Performance of Contract of Sale

What is Performance of Contract of Sale?

The Sale of Goods Act 1930 states under Sec 31 that, “It is the duty of the seller to deliver the goods and the buyer to accept and pay for them, in accordance with the terms of the contract of sale.”

The performance of a contract of sale defines a simple transaction where the seller delivers the goods in exchange for a payment made by the buyer. Sections 31 to 40 of the Sale of Goods Act, 1930 state the rules and regulations that govern the sale of goods and their delivery.

Let’s define delivery, buyer, seller and their duties.


Definition of Delivery

Under Section 2 (2) of the Sale of Goods Act, 1930, the delivery meaning has been stated as, 

“voluntary transfer of possession of goods from one person to another.” The transfer of goods from one person to another will be considered a delivery under a sale of goods act only when:

  • The transfer of goods is voluntary

  • The transfer is not done by means of theft, fraud or force

  • Mere possession of good does not constitute a valid delivery of goods


Duty of the Buyer and the Seller 

It is the duty of the seller to deliver the goods as per the contract of sale. It is the duty of the buyer to accept the goods and make a payment as per the contract of sale. 


Payment and Delivery are Concurrent 

The payment and delivery of goods are concurrent conditions. The seller of the goods should be ready to make the delivery of goods in exchange for a payment and the buyer must be ready to make the payment for the delivery of goods unless agreed otherwise.


Rules Regarding the Delivery of Goods


Delivery 

The delivery of goods can be done by putting the goods in the possession of the buyer or any other person authorized by the buyer to hold the goods on his behalf.


Partial Delivery of Goods

Partial delivery of goods made as progress towards full delivery has the same effect as full delivery, for the purpose of passing the property in the goods. Partial delivery done with the intent of severing it from the whole does not constitute as the delivery of the remaining goods.


Buyer Must Apply for Delivery 

The buyer of the goods must apply to the seller for the delivery of goods unless otherwise stated in the terms, where terms of delivery meaning is the conditions mentioned in the contract.


Place of Delivery

Both the buyer and the seller must agree to terms of delivery, express or implied,  at the time of drawing up the contract of sale. If no such terms and conditions have been specified in the contract:

  • Delivery of goods to be sold is done at the place where they are at the time of sale

  • Delivery of goods to be sold is made at the place at which they are at the time of the agreement to sell. If the goods are not in existence at that time, they are delivered at the place of manufacture.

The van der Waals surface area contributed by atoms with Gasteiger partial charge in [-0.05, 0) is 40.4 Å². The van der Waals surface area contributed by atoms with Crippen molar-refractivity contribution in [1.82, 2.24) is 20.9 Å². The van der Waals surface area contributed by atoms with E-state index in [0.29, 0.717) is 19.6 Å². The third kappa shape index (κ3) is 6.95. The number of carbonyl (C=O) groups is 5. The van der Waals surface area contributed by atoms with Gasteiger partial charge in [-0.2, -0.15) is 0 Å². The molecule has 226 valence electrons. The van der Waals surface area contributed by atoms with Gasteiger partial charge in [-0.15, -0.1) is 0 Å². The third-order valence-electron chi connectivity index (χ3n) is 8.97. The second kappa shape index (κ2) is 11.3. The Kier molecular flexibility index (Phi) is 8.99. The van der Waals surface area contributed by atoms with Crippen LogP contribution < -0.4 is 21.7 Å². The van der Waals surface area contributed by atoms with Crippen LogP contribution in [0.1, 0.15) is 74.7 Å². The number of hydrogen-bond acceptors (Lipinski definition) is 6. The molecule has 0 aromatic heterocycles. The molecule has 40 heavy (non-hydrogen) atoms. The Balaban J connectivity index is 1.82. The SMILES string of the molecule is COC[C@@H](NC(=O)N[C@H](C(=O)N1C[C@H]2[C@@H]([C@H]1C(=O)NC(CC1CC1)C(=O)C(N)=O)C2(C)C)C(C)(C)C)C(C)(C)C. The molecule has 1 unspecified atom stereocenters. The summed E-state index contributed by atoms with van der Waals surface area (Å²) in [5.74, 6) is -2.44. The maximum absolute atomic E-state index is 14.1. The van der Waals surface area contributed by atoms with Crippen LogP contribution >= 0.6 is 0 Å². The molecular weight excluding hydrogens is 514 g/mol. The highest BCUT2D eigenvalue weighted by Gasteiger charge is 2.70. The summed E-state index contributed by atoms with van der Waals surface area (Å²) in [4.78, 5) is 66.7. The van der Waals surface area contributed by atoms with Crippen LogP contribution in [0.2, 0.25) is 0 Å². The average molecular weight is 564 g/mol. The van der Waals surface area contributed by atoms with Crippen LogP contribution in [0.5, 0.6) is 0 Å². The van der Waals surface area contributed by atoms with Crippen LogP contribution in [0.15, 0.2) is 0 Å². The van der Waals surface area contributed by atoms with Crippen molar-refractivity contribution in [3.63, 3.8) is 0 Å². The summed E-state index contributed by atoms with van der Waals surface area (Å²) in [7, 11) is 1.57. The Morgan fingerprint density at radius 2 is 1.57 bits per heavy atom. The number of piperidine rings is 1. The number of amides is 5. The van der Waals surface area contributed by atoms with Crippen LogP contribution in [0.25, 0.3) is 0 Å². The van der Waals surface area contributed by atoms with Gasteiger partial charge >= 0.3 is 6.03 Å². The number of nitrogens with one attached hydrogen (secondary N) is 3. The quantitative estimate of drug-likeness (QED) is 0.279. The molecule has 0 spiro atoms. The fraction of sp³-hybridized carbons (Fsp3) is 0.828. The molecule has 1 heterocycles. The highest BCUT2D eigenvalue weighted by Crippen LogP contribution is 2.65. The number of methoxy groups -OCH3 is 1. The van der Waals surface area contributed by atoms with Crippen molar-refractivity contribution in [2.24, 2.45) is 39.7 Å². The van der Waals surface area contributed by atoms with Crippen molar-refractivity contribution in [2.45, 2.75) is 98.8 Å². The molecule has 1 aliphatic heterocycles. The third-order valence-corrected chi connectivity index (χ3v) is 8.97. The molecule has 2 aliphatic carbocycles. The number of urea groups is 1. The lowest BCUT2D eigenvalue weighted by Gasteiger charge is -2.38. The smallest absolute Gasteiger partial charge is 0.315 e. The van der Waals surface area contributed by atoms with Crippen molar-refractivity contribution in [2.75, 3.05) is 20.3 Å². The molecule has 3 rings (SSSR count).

Time of Delivery

If the time of delivery of goods has not been specified in the contract, it must be made within a reasonable time. 


Goods in Possession of Third Party 

If the goods are in possession of a third party at the time of sale, then the third party must acknowledge to the buyer that the goods are being held on his behalf.


Time for Tender of Delivery 

The demand for delivery must be made at a reasonable hour unless otherwise specified in the contract. 


Delivery Expenses 

The expenses incurred for putting the goods in a deliverable state must be borne by the seller unless otherwise stated in the contract. 


Delivery of Wrong Quantity of Good

Goods for delivery means the goods sent by the seller at the time of delivery. If the seller sends a lesser or a larger quantity of the goods for delivery than what is specified in the contract, the buyer has a right to reject the delivery of goods. If the buyer delivers a mix of goods where some parts are not as per the contract, the buyer has the right to reject the goods that are not in accordance with the contract.


Solved Example


John Agrees to Sell 100 kgs of Potatoes to Smith. At the Time of Delivery:

  1. John Sends 60 kgs of Potatoes and 60 kgs of Tomatoes to Smith

  2. John Sends 120 kg of Potatoes to Smith 

Can Smith Refuse to Take the Delivery of the Goods?


Ans. In the above scenarios, since the delivery of goods is not according to the contract, Smith can exercise the following options:


When the seller has sent a mix of goods:

  1. The buyer can reject the complete order since it is not as per the contract

  2. The buyer can accept the delivery of 60 kgs of potatoes 


When the seller has sent a larger quantity than specified in the contract:

  1. The buyer can reject the complete order since it is not as per the contract

  2. The buyer can accept the delivery of 60 kgs of potatoes 

  3. The buyer can accept the entire 120 kgs at the rate specified in the contract

FAQs (Frequently Asked Questions)

Q1. When is the Buyer Deemed to Have Accepted the Delivery of Goods?

Ans. According to Section 42 of the sale of goods Act, the buyer is deemed to have accepted the delivery of goods when :


  • He informs the seller that he has accepted the goods

  • When he does something to the goods which are inconsistent with the ownership of the seller

  • When he retains the goods in his possession beyond a reasonable time, without informing the seller about his intention to reject the goods

Q2. What Happens When the Buyer Refuses the Delivery of Goods?

Ans. When the seller is willing to make the delivery of goods and asks the buyer to take the delivery but the buyer fails to do so within a reasonable time of receiving the delivery request then:


  • The buyer will bear any expenses for the reasonable care of the goods

  • The buyer will also bear any loss incurred due to his refusal to take delivery